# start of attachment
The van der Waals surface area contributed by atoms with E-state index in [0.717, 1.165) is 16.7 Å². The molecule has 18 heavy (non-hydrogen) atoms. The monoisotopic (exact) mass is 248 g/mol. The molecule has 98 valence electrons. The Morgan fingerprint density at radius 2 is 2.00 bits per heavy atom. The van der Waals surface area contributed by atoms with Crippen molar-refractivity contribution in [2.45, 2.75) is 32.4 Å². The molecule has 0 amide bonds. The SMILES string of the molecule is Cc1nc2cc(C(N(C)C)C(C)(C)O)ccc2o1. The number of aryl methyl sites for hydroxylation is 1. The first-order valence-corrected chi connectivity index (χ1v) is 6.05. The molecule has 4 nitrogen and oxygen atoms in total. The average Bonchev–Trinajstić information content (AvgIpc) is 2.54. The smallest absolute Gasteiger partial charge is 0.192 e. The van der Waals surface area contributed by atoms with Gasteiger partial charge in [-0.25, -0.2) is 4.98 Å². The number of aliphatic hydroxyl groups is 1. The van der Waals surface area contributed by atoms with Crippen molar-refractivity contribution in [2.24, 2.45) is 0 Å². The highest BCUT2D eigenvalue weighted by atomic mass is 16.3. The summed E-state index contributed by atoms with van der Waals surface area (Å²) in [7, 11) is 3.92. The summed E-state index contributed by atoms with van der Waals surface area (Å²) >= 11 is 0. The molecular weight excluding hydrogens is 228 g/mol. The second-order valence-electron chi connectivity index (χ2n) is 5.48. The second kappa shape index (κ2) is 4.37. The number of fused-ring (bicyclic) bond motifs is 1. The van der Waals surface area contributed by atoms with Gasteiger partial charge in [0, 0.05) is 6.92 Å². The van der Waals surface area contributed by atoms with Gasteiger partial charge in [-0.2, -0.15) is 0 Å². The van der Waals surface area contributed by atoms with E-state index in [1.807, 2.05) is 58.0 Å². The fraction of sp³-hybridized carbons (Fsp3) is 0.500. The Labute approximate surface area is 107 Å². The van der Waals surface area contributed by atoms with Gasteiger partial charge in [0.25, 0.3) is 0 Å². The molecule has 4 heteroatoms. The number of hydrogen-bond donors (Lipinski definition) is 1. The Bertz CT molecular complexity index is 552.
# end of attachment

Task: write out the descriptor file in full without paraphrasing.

The van der Waals surface area contributed by atoms with E-state index in [0.717, 1.165) is 16.7 Å². The molecule has 18 heavy (non-hydrogen) atoms. The monoisotopic (exact) mass is 248 g/mol. The molecule has 98 valence electrons. The Morgan fingerprint density at radius 2 is 2.00 bits per heavy atom. The van der Waals surface area contributed by atoms with Crippen molar-refractivity contribution in [2.45, 2.75) is 32.4 Å². The molecule has 0 amide bonds. The SMILES string of the molecule is Cc1nc2cc(C(N(C)C)C(C)(C)O)ccc2o1. The number of aryl methyl sites for hydroxylation is 1. The first-order valence-corrected chi connectivity index (χ1v) is 6.05. The molecule has 4 nitrogen and oxygen atoms in total. The average Bonchev–Trinajstić information content (AvgIpc) is 2.54. The smallest absolute Gasteiger partial charge is 0.192 e. The van der Waals surface area contributed by atoms with Gasteiger partial charge in [-0.25, -0.2) is 4.98 Å². The number of aliphatic hydroxyl groups is 1. The van der Waals surface area contributed by atoms with Crippen molar-refractivity contribution in [2.24, 2.45) is 0 Å². The highest BCUT2D eigenvalue weighted by atomic mass is 16.3. The summed E-state index contributed by atoms with van der Waals surface area (Å²) in [7, 11) is 3.92. The summed E-state index contributed by atoms with van der Waals surface area (Å²) >= 11 is 0. The molecular weight excluding hydrogens is 228 g/mol. The second-order valence-electron chi connectivity index (χ2n) is 5.48. The second kappa shape index (κ2) is 4.37. The number of fused-ring (bicyclic) bond motifs is 1. The van der Waals surface area contributed by atoms with Gasteiger partial charge in [0, 0.05) is 6.92 Å². The van der Waals surface area contributed by atoms with Gasteiger partial charge in [-0.2, -0.15) is 0 Å². The van der Waals surface area contributed by atoms with E-state index in [1.807, 2.05) is 58.0 Å². The fraction of sp³-hybridized carbons (Fsp3) is 0.500. The Labute approximate surface area is 107 Å². The van der Waals surface area contributed by atoms with Gasteiger partial charge in [0.25, 0.3) is 0 Å². The molecule has 4 heteroatoms. The number of hydrogen-bond donors (Lipinski definition) is 1. The Bertz CT molecular complexity index is 552.